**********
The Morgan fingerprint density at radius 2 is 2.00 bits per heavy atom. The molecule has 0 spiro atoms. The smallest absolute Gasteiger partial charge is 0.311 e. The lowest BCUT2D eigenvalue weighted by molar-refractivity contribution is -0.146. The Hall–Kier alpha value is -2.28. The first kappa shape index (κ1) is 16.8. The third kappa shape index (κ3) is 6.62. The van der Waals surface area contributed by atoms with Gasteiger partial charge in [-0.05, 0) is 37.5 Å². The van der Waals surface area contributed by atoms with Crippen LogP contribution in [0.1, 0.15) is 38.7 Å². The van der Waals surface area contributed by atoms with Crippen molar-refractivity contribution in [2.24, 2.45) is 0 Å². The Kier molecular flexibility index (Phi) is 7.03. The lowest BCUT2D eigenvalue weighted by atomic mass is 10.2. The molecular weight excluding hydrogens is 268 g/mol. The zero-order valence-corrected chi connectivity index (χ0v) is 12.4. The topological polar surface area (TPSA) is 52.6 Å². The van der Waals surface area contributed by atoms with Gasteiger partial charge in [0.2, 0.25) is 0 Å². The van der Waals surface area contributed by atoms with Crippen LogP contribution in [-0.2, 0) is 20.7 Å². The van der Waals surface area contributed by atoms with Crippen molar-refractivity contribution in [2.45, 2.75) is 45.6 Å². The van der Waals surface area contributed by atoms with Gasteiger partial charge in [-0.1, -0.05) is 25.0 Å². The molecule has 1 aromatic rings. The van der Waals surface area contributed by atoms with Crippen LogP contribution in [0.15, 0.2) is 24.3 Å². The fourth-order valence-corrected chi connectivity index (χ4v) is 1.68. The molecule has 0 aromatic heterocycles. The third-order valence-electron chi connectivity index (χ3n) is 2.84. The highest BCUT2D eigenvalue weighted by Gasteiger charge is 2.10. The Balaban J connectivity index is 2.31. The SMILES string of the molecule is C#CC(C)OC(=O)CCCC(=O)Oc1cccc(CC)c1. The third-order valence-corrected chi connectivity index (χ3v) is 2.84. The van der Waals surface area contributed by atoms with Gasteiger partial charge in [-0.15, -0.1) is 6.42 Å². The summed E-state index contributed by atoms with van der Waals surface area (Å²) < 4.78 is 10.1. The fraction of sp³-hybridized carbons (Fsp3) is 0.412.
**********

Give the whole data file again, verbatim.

The Morgan fingerprint density at radius 2 is 2.00 bits per heavy atom. The molecule has 0 spiro atoms. The smallest absolute Gasteiger partial charge is 0.311 e. The lowest BCUT2D eigenvalue weighted by molar-refractivity contribution is -0.146. The Hall–Kier alpha value is -2.28. The first kappa shape index (κ1) is 16.8. The third kappa shape index (κ3) is 6.62. The van der Waals surface area contributed by atoms with Gasteiger partial charge in [-0.05, 0) is 37.5 Å². The van der Waals surface area contributed by atoms with Crippen LogP contribution in [0.1, 0.15) is 38.7 Å². The van der Waals surface area contributed by atoms with Crippen molar-refractivity contribution in [2.24, 2.45) is 0 Å². The Kier molecular flexibility index (Phi) is 7.03. The lowest BCUT2D eigenvalue weighted by atomic mass is 10.2. The molecular weight excluding hydrogens is 268 g/mol. The zero-order valence-corrected chi connectivity index (χ0v) is 12.4. The topological polar surface area (TPSA) is 52.6 Å². The van der Waals surface area contributed by atoms with Gasteiger partial charge in [0.2, 0.25) is 0 Å². The van der Waals surface area contributed by atoms with Crippen LogP contribution in [-0.2, 0) is 20.7 Å². The van der Waals surface area contributed by atoms with Crippen molar-refractivity contribution in [2.45, 2.75) is 45.6 Å². The van der Waals surface area contributed by atoms with Gasteiger partial charge in [-0.1, -0.05) is 25.0 Å². The molecule has 1 aromatic rings. The van der Waals surface area contributed by atoms with Crippen LogP contribution in [0.15, 0.2) is 24.3 Å². The fourth-order valence-corrected chi connectivity index (χ4v) is 1.68. The molecule has 0 aromatic heterocycles. The third-order valence-electron chi connectivity index (χ3n) is 2.84. The highest BCUT2D eigenvalue weighted by Gasteiger charge is 2.10. The Balaban J connectivity index is 2.31. The SMILES string of the molecule is C#CC(C)OC(=O)CCCC(=O)Oc1cccc(CC)c1. The third-order valence-corrected chi connectivity index (χ3v) is 2.84. The van der Waals surface area contributed by atoms with Gasteiger partial charge in [-0.15, -0.1) is 6.42 Å². The summed E-state index contributed by atoms with van der Waals surface area (Å²) < 4.78 is 10.1. The fraction of sp³-hybridized carbons (Fsp3) is 0.412.